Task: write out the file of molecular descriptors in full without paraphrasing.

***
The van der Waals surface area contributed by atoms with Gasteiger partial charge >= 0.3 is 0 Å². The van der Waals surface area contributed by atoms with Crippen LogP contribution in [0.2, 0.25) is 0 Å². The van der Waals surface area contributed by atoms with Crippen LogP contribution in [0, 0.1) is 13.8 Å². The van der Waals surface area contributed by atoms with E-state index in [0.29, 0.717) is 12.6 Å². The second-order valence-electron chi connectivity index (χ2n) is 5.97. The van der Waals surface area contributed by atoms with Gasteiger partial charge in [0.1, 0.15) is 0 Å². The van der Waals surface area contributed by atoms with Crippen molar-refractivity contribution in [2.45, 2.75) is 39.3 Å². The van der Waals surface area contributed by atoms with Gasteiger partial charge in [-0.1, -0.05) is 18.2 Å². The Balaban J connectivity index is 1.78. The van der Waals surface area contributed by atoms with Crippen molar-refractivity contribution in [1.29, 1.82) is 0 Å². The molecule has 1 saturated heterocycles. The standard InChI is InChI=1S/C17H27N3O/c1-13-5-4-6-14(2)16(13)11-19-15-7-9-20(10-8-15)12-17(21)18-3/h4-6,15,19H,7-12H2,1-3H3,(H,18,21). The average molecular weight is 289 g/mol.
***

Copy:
The van der Waals surface area contributed by atoms with Gasteiger partial charge >= 0.3 is 0 Å². The van der Waals surface area contributed by atoms with Crippen LogP contribution in [0.2, 0.25) is 0 Å². The van der Waals surface area contributed by atoms with Crippen LogP contribution in [0, 0.1) is 13.8 Å². The van der Waals surface area contributed by atoms with E-state index in [0.29, 0.717) is 12.6 Å². The second-order valence-electron chi connectivity index (χ2n) is 5.97. The van der Waals surface area contributed by atoms with Gasteiger partial charge in [0.1, 0.15) is 0 Å². The van der Waals surface area contributed by atoms with Crippen molar-refractivity contribution in [2.45, 2.75) is 39.3 Å². The van der Waals surface area contributed by atoms with Gasteiger partial charge in [-0.1, -0.05) is 18.2 Å². The Balaban J connectivity index is 1.78. The van der Waals surface area contributed by atoms with Crippen molar-refractivity contribution in [1.29, 1.82) is 0 Å². The molecule has 1 saturated heterocycles. The standard InChI is InChI=1S/C17H27N3O/c1-13-5-4-6-14(2)16(13)11-19-15-7-9-20(10-8-15)12-17(21)18-3/h4-6,15,19H,7-12H2,1-3H3,(H,18,21). The average molecular weight is 289 g/mol.